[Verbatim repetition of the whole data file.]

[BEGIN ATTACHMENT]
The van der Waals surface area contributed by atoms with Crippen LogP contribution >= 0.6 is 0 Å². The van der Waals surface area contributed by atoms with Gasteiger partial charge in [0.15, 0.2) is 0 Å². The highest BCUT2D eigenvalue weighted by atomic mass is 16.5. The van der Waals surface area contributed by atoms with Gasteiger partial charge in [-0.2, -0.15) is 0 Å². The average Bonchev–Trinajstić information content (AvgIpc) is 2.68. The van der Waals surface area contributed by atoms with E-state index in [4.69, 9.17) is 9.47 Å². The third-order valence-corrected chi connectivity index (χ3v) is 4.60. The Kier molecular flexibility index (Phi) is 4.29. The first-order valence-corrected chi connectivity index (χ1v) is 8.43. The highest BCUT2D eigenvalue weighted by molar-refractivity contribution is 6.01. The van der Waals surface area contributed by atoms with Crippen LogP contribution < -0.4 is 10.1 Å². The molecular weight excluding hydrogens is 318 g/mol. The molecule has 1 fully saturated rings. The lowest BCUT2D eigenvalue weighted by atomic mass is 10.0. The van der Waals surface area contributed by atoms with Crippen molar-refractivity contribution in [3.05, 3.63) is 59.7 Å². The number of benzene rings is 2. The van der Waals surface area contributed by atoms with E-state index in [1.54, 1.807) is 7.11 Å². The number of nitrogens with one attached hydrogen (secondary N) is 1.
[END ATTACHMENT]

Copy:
The van der Waals surface area contributed by atoms with Crippen LogP contribution >= 0.6 is 0 Å². The van der Waals surface area contributed by atoms with Gasteiger partial charge in [0.15, 0.2) is 0 Å². The highest BCUT2D eigenvalue weighted by atomic mass is 16.5. The van der Waals surface area contributed by atoms with Gasteiger partial charge in [-0.2, -0.15) is 0 Å². The average Bonchev–Trinajstić information content (AvgIpc) is 2.68. The van der Waals surface area contributed by atoms with E-state index in [4.69, 9.17) is 9.47 Å². The third-order valence-corrected chi connectivity index (χ3v) is 4.60. The Kier molecular flexibility index (Phi) is 4.29. The first-order valence-corrected chi connectivity index (χ1v) is 8.43. The highest BCUT2D eigenvalue weighted by molar-refractivity contribution is 6.01. The van der Waals surface area contributed by atoms with Crippen LogP contribution < -0.4 is 10.1 Å². The molecular weight excluding hydrogens is 318 g/mol. The molecule has 1 fully saturated rings. The lowest BCUT2D eigenvalue weighted by atomic mass is 10.0. The van der Waals surface area contributed by atoms with Crippen molar-refractivity contribution in [3.05, 3.63) is 59.7 Å². The number of benzene rings is 2. The van der Waals surface area contributed by atoms with E-state index in [1.54, 1.807) is 7.11 Å². The number of nitrogens with one attached hydrogen (secondary N) is 1.